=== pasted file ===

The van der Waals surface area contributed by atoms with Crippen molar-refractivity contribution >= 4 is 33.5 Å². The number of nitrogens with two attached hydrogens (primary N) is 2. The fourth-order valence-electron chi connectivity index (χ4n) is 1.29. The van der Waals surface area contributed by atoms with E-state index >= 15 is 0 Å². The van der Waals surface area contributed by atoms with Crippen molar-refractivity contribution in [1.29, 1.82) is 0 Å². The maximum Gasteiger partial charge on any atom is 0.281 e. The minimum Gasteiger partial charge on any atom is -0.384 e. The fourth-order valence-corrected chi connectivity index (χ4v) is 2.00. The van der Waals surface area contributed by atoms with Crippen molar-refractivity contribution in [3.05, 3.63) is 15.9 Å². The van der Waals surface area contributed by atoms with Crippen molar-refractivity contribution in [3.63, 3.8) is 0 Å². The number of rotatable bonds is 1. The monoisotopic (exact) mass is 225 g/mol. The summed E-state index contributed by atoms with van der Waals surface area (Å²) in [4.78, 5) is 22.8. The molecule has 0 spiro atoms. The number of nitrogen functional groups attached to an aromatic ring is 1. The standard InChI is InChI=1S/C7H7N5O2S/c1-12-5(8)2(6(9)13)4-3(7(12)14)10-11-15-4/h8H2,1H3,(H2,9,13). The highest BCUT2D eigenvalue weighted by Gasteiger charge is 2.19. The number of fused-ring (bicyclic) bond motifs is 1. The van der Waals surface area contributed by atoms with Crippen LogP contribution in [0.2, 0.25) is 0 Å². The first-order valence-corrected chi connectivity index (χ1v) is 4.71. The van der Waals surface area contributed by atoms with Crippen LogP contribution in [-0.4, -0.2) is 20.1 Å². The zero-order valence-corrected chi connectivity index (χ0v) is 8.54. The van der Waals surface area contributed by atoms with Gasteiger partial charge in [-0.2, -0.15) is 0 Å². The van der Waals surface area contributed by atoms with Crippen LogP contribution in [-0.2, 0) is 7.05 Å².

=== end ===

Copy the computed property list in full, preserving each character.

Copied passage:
The van der Waals surface area contributed by atoms with Crippen molar-refractivity contribution >= 4 is 33.5 Å². The number of nitrogens with two attached hydrogens (primary N) is 2. The fourth-order valence-electron chi connectivity index (χ4n) is 1.29. The van der Waals surface area contributed by atoms with E-state index >= 15 is 0 Å². The van der Waals surface area contributed by atoms with Crippen molar-refractivity contribution in [1.29, 1.82) is 0 Å². The maximum Gasteiger partial charge on any atom is 0.281 e. The minimum Gasteiger partial charge on any atom is -0.384 e. The fourth-order valence-corrected chi connectivity index (χ4v) is 2.00. The van der Waals surface area contributed by atoms with Crippen molar-refractivity contribution in [3.05, 3.63) is 15.9 Å². The van der Waals surface area contributed by atoms with Crippen molar-refractivity contribution in [3.63, 3.8) is 0 Å². The number of rotatable bonds is 1. The monoisotopic (exact) mass is 225 g/mol. The summed E-state index contributed by atoms with van der Waals surface area (Å²) in [4.78, 5) is 22.8. The molecule has 0 spiro atoms. The number of nitrogen functional groups attached to an aromatic ring is 1. The standard InChI is InChI=1S/C7H7N5O2S/c1-12-5(8)2(6(9)13)4-3(7(12)14)10-11-15-4/h8H2,1H3,(H2,9,13). The highest BCUT2D eigenvalue weighted by Gasteiger charge is 2.19. The number of fused-ring (bicyclic) bond motifs is 1. The van der Waals surface area contributed by atoms with Crippen LogP contribution in [0.2, 0.25) is 0 Å². The first-order valence-corrected chi connectivity index (χ1v) is 4.71. The van der Waals surface area contributed by atoms with Crippen LogP contribution in [-0.4, -0.2) is 20.1 Å². The zero-order valence-corrected chi connectivity index (χ0v) is 8.54. The van der Waals surface area contributed by atoms with Gasteiger partial charge in [-0.2, -0.15) is 0 Å². The van der Waals surface area contributed by atoms with Crippen LogP contribution in [-0.2, 0) is 7.05 Å².